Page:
Rosenwald News


Last updated 2/6/2019 at 3:09pm

Courtesy Photo

Julius Rosenwald and students from one of the Rosenwald Schools.

In June of 2015, I headed down the mountain to Greensboro to represent our area at the National Rosenwald School Conference. The learning, sharing and fellowship were incredible. A few of the highlights included meeting Rosenwald alumni from other areas, hearing from Julius Rosenwald's living relatives, and the preview of a film about this man and the many lives that he touched. At the Carolina Theatre, conference attendees were treated to screening of the documentary written and directed by Aviva Kemper called "Rosenwald: A Remarkable Story of a Jewish Partnership with African American Communities."

The film has made its rounds nationally since its premiere in February 2015, even coming as close to us with a screening in Asheville. Thanks to the sponsorship of the Friends of the Library, we will have a free showing of "Rosenwald" in the Rogow Room from noon to 1:30 p.m., Monday, Feb. 11. The film is 95 minutes and, of note, it is a worthy example of positive change that can occur when wealth, power and influence are used for the good of humanity. Because of his humble nature and modesty, Rosenwald's philanthropy and social activism are not so well known, even today. In his lifetime, he gave away $62 million. The film will turn the spotlight on Rosenwald himself, as well as the people who were helped by his philanthropy.

The summary on IMDb describes the film as, "a documentary about how Chicago philanthropist Julius Rosenwald, the son of an immigrant peddler who rose to head Sears, partnered with Booker T. Washington to build 5,400 Southern schools in African American communities in the early 1900s during the Jim Crow era. Rosenwald also built YMCAs and housing for African Americans to address the pressing needs of the Great Migration. The Rosenwald Fund supported great artists like Marian Anderson, Woody Guthrie, Langston Hughes, Gordon Parks and Jacob Lawrence. Among those interviewed are Civil Rights leaders Julian Bond, Ben Jealous and Congressman John Lewis, columnists Eugene Robinson and Clarence Page, Cokie Roberts, Rabbi David Saperstein, Rosenwald school alumni writer Maya Angelou and director George C. Wolfe and Rosenwald relatives."

While you are at the library for the Rosenwald film, visit the displays for Black History month. Thanks to Edith Darity and Marcy Thompson for the great job they did in setting things up. Downstairs, the display features African American history from generation to generation, along with a celebration of Bethel "A" Baptist's 100 years of worship (1919 to 2019.) Upstairs, the display features local comedienne Jackie "Moms" Mabley (stage name). She was born Loretta Mary Aiken in Brevard in 1894 to James Aiken and Mary Smith. She was one of 16 children.

Additionally, back at the Transylvania County Library, to honor Black History month, you can take in a free showing of the movie "Selma" on Feb. 14. You may bring a bag lunch if you like. Popcorn will be provided. Showtime is at noon and runs through 2:15 p.m. "Selma" pays tribute to the unforgettable true story of Dr. Martin Luther King Jr.'s campaign to secure equal voting rights in face of violent opposition. The epic march from Selma to Montgomery, Ala., in 1965 and the story that surrounds it, shows how the movement prompted change that altered history forever.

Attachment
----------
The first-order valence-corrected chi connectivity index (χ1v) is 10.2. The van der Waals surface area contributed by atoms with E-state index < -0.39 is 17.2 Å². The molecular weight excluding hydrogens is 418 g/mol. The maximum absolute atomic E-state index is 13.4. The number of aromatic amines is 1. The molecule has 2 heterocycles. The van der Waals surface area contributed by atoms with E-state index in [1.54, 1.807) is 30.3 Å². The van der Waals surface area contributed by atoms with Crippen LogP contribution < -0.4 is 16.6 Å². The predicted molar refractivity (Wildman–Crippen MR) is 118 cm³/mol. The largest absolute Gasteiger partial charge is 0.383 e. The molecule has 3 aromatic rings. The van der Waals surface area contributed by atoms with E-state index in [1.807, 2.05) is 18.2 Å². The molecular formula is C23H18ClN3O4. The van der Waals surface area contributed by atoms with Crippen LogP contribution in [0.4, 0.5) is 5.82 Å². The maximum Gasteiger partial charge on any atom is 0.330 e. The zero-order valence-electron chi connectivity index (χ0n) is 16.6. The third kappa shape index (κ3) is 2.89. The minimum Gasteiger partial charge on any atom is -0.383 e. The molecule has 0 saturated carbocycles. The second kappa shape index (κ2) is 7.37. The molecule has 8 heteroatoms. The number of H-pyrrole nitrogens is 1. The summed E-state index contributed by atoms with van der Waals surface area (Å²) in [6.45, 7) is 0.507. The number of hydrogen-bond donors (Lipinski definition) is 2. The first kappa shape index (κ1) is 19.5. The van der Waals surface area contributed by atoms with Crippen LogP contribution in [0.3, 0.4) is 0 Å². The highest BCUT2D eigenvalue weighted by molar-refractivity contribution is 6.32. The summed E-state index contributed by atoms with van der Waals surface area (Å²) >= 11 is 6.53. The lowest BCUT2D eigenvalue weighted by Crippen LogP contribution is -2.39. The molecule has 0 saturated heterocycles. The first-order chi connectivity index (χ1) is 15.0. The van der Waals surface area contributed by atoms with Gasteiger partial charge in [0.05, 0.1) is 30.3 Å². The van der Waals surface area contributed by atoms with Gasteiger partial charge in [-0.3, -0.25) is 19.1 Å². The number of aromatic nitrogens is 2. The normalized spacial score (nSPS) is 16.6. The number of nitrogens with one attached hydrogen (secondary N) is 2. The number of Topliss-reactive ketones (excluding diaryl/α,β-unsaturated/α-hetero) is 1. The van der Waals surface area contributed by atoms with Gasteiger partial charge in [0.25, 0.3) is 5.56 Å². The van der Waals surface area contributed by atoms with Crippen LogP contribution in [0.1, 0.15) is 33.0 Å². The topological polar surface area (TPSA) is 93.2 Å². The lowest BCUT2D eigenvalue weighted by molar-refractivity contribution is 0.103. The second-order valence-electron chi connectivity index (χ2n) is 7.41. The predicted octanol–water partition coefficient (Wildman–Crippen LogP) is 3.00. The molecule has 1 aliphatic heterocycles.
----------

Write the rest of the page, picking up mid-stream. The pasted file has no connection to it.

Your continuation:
From noon to 1 p.m., Tuesday, Feb. 19, in the library's Rogow Room, there will be a follow up to the Rosenwald documentary. Past students and alumni from our Brevard Rosenwald School will share their personal experiences, remembrances and insights. Mark your calendars, as you will not want to miss this opportunity to hear directly from those who lived this valuable part of our community's history. As before, you are invited to bring a bag lunch. Cookies and coffee are generously provided.

In other news, to continue with the 100th year celebration for Bethel "A" Baptist Church, here is an anonymous "I Remember" sharing.

In Memory Of Mom and Auntie

Memories are the essence of all things stored in our life cycles. As we progress through our daily activities, taking notes and sharing detailed reports, how many times do we actually consider the last words said or heard that will become part of our memories? One of life's most entertained processes is contributed to what we remember - Hey, I remember how excited my family got when Saturdays came around and our Rev. Samuel Raper came to visit his members of Bethel "A" Baptist Church. He came to our home, especially to visit with our aunt who was bedridden. I remember how special it made us kids feel. We even helped with getting the housework done.

Lastly, new Black History walking and bus tours have been added to the Morning Glory Inspirations website. You can find out more about what is on their calendar at under the Historical Tours and Book Now tabs. You may also request a different time or date if you don't see any time slots that work for you. Customized tours, trainings and workshops are also available for your group or organization.

(Newsworthy items for submission for Rosenwald Community News are welcomed from community members, churches, clubs and groups. If you have an idea for a story or interview, contact Nicola Karesh at [email protected], or call (828) 421-8615. Enjoy your week.)

Courtesy Photo

Edith Darity gets the February "African American History from Generation to Generation" display ready.


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